For the first 9 years after being diagnosed with fibromyalgia, I did my best to ignore and resist it, and was determined to overcome this monster that had claimed an undeserved place in my life. I’ve begun to look at it differently, however, as that initial approach clearly didn’t work.
The past year has been a roller coaster ride, and I have moved in between powerfully accepting what is so and gnashing at it like a rabid animal, angry at the sickness and all it has taken from my life. Sometimes it feels good to just be ANGRY. I didn’t sign up for this, it wasn’t in the plan, and I am going to Hate. Everything. All the time.
Funny thing, though: When I’m angry and frustrated, the pain gets worse. When the junk in my head starts running the show, or I’m confronted by something I need to deal with, the aches begin almost instantly. People can literally be a pain in my neck. And the more I pay attention to this, the clearer the correlation becomes, to the point where I’m wondering just how much of fibromyalgia is brain, and how much is body. Which triggers which?
When my former doctor told me to relax more, that I had stressed myself out, and wasn’t really sick, I wanted to punch him in the throat. Now, however, I can see that he was on to something. He didn’t have the “not really sick” part correct, but he was right about the stress.
It’s difficult to go from being a person who is extremely on top of things with a mile-a-minute mind to a foggy, lethargic-minded scatterbrain. The closest thing I can compare it to is Flowers for Algernon. Some days I worry that the fog will never leave, and I’ll be trapped in an endless cycle of notes, alarms and reminders just to get through the day; it takes high-maintenance to a whole new level.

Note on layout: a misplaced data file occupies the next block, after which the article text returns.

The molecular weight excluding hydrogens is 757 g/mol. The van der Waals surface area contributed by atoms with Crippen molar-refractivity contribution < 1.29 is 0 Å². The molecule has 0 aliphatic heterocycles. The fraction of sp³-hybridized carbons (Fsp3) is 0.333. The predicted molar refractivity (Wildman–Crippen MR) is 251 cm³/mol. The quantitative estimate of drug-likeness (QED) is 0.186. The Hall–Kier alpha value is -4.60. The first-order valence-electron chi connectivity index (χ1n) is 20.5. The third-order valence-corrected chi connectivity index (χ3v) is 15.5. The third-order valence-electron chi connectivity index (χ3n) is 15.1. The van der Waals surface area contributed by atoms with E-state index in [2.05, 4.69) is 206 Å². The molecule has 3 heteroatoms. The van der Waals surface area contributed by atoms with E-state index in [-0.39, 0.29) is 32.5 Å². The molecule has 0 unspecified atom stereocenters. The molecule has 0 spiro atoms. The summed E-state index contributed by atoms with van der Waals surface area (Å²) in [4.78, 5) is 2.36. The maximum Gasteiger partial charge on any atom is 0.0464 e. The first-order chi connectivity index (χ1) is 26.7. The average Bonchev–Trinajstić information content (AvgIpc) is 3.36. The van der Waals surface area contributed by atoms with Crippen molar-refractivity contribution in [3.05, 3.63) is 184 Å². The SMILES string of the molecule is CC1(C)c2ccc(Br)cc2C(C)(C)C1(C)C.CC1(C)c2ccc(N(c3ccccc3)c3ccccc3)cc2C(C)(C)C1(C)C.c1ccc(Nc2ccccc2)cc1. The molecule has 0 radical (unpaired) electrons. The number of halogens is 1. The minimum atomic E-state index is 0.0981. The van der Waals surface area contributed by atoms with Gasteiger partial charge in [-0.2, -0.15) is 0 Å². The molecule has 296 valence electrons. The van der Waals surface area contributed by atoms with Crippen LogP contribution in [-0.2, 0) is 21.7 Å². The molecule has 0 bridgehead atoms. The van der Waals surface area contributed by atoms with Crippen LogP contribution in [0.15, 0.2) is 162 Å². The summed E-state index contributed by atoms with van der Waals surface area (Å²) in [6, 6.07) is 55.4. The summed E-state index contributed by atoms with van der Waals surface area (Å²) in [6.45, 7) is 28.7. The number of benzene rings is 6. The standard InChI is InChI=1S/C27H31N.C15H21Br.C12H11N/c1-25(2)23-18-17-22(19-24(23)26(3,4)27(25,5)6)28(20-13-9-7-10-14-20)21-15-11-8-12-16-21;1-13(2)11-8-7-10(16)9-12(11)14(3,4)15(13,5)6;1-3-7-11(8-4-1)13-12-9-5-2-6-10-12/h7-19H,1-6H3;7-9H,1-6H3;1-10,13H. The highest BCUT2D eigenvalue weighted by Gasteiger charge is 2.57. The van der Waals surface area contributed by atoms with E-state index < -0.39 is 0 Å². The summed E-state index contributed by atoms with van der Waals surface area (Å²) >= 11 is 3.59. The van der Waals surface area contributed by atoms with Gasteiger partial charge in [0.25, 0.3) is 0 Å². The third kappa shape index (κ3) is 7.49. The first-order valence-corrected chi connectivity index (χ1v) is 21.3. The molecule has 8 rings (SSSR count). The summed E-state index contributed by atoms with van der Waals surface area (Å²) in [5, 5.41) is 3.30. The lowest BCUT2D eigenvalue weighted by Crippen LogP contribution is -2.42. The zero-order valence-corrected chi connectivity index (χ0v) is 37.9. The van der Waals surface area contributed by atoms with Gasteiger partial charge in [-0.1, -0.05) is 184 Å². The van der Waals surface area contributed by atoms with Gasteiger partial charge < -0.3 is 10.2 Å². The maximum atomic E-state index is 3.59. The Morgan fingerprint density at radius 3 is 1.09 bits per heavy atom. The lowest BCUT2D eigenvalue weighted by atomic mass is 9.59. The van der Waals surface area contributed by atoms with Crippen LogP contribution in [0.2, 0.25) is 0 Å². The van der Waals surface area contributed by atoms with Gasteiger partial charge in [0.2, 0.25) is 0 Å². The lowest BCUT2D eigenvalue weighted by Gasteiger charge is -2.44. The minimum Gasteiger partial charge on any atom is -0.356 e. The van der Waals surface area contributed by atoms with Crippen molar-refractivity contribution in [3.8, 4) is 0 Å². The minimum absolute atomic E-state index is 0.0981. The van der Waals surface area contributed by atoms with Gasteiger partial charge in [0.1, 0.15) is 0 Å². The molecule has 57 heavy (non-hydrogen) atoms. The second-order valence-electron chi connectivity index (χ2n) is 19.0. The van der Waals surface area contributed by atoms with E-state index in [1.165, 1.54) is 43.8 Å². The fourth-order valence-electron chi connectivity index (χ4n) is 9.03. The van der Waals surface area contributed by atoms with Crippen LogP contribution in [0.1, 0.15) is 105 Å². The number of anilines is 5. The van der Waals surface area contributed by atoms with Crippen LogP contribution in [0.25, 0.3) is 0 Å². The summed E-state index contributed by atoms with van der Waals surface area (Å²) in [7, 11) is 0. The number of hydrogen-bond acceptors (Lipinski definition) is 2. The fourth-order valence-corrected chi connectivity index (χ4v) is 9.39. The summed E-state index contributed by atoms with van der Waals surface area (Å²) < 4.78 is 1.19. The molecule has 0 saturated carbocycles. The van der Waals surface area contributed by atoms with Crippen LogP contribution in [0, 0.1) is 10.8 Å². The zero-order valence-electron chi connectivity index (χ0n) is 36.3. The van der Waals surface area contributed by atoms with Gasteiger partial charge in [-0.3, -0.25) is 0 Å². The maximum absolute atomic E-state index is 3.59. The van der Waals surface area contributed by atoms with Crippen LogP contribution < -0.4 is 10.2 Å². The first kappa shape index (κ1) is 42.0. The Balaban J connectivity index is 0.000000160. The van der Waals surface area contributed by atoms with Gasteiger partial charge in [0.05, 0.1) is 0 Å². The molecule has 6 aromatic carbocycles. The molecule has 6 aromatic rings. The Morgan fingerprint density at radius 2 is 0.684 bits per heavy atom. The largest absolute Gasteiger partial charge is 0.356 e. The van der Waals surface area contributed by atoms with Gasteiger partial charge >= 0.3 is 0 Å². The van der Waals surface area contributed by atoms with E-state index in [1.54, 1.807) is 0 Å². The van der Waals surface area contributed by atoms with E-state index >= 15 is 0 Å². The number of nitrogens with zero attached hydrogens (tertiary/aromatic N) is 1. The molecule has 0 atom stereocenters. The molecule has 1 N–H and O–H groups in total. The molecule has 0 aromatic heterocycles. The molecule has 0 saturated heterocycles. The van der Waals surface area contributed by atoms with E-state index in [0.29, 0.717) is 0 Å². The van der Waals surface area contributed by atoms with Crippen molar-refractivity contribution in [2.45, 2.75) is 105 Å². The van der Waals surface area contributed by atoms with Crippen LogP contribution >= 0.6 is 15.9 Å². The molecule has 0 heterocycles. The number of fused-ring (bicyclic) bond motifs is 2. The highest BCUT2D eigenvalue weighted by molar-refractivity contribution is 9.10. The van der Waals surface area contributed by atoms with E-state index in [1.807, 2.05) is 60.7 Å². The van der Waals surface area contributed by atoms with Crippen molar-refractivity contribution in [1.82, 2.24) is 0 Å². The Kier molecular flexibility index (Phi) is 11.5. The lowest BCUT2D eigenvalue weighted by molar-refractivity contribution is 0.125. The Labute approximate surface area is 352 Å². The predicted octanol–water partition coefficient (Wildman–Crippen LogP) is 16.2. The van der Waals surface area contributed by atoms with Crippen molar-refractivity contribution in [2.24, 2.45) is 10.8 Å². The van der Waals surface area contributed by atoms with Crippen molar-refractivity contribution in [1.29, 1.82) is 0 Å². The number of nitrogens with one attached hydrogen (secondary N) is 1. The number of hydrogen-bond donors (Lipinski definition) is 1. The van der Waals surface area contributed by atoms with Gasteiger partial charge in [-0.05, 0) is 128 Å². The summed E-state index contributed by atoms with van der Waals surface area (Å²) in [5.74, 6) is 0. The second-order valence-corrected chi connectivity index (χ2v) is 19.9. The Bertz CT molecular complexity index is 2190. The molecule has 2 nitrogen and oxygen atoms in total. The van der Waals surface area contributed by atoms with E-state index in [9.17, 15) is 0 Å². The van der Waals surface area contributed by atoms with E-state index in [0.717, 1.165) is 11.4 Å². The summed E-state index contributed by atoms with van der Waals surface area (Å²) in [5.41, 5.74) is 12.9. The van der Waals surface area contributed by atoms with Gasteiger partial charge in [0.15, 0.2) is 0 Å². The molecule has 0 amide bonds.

I thought eliminating gluten was the magic bullet — those first few months were a wonder to behold. But fibromyalgia is insidious, and I stopped paying close attention to my stress levels, which have been higher than normal lately.
The last few months have been the stuff of nightmares, with pain-wracked insomnia, brain fog so bad that I forget things in an instant, even with an alarm, thinning hair, swollen limbs, and crying in every imaginable public and private place. When I think of 40+ more years of this, the tears really start spewing. There are days of hopelessness, when I wonder if I will ever achieve my goals — if I can really continue to think big when sometimes it’s my goal just to get through the day. I didn’t want to blog about it because I wanted to find some answers for myself first, rather than simply posting about the aches and pains without some kind of solution to propose.
So here is where I find myself: I’ve renewed my commitment to mastering my illness not from a place of battle, but one of strategy. Work around the illness. Create teamwork. Build a solid foundation so that even if I’m flat on my back, the show goes on. This is all the mental part. When I was riding a wave of wellness a year ago, it was easy to pay lip service to that. But now, when I’m in the thick of it, is when it really counts.
If my head can have such a significant impact on my body, then why not create an empowering context with which to frame my life — and maintain that context? On the tougher days, it is sometimes a matter of letting go and giving up the frustration minute-by-minute, but as with any muscle I exercise, I’m getting a little bit stronger and better at it every day.
What could that mean for you, if you used your mind to your advantage, looking at your illness in a new way that gives you the power to master and outsmart it?